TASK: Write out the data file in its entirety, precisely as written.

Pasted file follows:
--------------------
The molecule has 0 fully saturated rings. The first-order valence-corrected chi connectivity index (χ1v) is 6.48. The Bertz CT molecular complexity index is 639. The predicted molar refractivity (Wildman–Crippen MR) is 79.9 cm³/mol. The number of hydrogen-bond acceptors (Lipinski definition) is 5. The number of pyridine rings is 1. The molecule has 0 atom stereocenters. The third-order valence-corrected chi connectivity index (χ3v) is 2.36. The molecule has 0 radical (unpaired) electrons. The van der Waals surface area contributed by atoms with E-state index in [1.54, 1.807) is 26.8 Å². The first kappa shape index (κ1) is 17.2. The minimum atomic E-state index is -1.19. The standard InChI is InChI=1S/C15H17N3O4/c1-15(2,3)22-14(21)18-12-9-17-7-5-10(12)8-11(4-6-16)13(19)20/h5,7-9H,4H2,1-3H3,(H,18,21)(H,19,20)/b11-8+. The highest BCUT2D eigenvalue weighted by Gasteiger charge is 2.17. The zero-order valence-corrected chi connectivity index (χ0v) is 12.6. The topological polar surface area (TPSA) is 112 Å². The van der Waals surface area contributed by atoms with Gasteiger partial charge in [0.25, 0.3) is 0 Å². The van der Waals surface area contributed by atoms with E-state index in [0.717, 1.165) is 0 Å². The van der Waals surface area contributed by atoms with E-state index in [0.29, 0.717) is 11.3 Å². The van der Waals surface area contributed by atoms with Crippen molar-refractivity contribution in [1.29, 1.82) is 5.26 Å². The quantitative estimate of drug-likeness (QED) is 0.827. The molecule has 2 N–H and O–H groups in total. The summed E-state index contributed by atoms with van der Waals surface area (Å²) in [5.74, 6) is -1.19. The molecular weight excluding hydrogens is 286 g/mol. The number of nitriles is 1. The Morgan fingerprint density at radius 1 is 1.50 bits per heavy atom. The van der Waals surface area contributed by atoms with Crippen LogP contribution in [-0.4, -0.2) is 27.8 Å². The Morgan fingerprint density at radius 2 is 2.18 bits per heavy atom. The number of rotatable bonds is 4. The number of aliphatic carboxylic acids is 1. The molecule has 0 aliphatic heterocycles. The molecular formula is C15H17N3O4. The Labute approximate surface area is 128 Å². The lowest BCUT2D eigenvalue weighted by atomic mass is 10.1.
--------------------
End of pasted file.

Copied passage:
The molecule has 0 fully saturated rings. The first-order valence-corrected chi connectivity index (χ1v) is 6.48. The Bertz CT molecular complexity index is 639. The predicted molar refractivity (Wildman–Crippen MR) is 79.9 cm³/mol. The number of hydrogen-bond acceptors (Lipinski definition) is 5. The number of pyridine rings is 1. The molecule has 0 atom stereocenters. The third-order valence-corrected chi connectivity index (χ3v) is 2.36. The molecule has 0 radical (unpaired) electrons. The van der Waals surface area contributed by atoms with E-state index in [1.54, 1.807) is 26.8 Å². The first kappa shape index (κ1) is 17.2. The minimum atomic E-state index is -1.19. The standard InChI is InChI=1S/C15H17N3O4/c1-15(2,3)22-14(21)18-12-9-17-7-5-10(12)8-11(4-6-16)13(19)20/h5,7-9H,4H2,1-3H3,(H,18,21)(H,19,20)/b11-8+. The highest BCUT2D eigenvalue weighted by Gasteiger charge is 2.17. The zero-order valence-corrected chi connectivity index (χ0v) is 12.6. The topological polar surface area (TPSA) is 112 Å². The van der Waals surface area contributed by atoms with Gasteiger partial charge in [0.25, 0.3) is 0 Å². The van der Waals surface area contributed by atoms with E-state index in [0.717, 1.165) is 0 Å². The van der Waals surface area contributed by atoms with E-state index in [0.29, 0.717) is 11.3 Å². The van der Waals surface area contributed by atoms with Crippen molar-refractivity contribution in [1.29, 1.82) is 5.26 Å². The quantitative estimate of drug-likeness (QED) is 0.827. The molecule has 2 N–H and O–H groups in total. The summed E-state index contributed by atoms with van der Waals surface area (Å²) in [5.74, 6) is -1.19. The molecular weight excluding hydrogens is 286 g/mol. The number of nitriles is 1. The Morgan fingerprint density at radius 1 is 1.50 bits per heavy atom. The van der Waals surface area contributed by atoms with Crippen LogP contribution in [-0.4, -0.2) is 27.8 Å². The Morgan fingerprint density at radius 2 is 2.18 bits per heavy atom. The number of rotatable bonds is 4. The number of aliphatic carboxylic acids is 1. The molecule has 0 aliphatic heterocycles. The molecular formula is C15H17N3O4. The Labute approximate surface area is 128 Å². The lowest BCUT2D eigenvalue weighted by atomic mass is 10.1.